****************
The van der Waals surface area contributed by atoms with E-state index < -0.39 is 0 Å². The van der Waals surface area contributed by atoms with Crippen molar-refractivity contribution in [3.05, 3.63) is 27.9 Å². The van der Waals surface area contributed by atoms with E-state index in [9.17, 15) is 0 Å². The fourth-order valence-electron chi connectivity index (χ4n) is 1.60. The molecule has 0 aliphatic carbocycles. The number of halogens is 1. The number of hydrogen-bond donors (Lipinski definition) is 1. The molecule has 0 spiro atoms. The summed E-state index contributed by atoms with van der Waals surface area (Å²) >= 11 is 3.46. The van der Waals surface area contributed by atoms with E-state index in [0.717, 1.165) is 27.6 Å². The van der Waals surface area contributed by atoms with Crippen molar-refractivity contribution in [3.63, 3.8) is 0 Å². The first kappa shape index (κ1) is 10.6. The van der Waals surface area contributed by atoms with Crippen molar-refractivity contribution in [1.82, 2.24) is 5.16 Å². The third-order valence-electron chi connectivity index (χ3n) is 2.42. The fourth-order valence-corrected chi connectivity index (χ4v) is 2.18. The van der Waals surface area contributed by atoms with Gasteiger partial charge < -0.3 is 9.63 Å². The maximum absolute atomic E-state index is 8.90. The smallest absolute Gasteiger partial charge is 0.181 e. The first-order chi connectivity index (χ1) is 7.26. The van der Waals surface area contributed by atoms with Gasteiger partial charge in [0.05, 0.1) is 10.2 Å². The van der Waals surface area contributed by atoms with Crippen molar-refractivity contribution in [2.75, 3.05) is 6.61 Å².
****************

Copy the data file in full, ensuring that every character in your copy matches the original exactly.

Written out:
The van der Waals surface area contributed by atoms with E-state index < -0.39 is 0 Å². The van der Waals surface area contributed by atoms with Crippen molar-refractivity contribution in [3.05, 3.63) is 27.9 Å². The van der Waals surface area contributed by atoms with E-state index in [9.17, 15) is 0 Å². The fourth-order valence-electron chi connectivity index (χ4n) is 1.60. The molecule has 0 aliphatic carbocycles. The number of halogens is 1. The number of hydrogen-bond donors (Lipinski definition) is 1. The molecule has 0 spiro atoms. The summed E-state index contributed by atoms with van der Waals surface area (Å²) >= 11 is 3.46. The van der Waals surface area contributed by atoms with E-state index in [0.717, 1.165) is 27.6 Å². The van der Waals surface area contributed by atoms with Crippen molar-refractivity contribution in [3.63, 3.8) is 0 Å². The first kappa shape index (κ1) is 10.6. The van der Waals surface area contributed by atoms with Crippen molar-refractivity contribution in [1.82, 2.24) is 5.16 Å². The third-order valence-electron chi connectivity index (χ3n) is 2.42. The fourth-order valence-corrected chi connectivity index (χ4v) is 2.18. The van der Waals surface area contributed by atoms with Gasteiger partial charge < -0.3 is 9.63 Å². The maximum absolute atomic E-state index is 8.90. The smallest absolute Gasteiger partial charge is 0.181 e. The first-order chi connectivity index (χ1) is 7.26. The van der Waals surface area contributed by atoms with Gasteiger partial charge in [0.05, 0.1) is 10.2 Å². The van der Waals surface area contributed by atoms with Crippen molar-refractivity contribution in [2.75, 3.05) is 6.61 Å².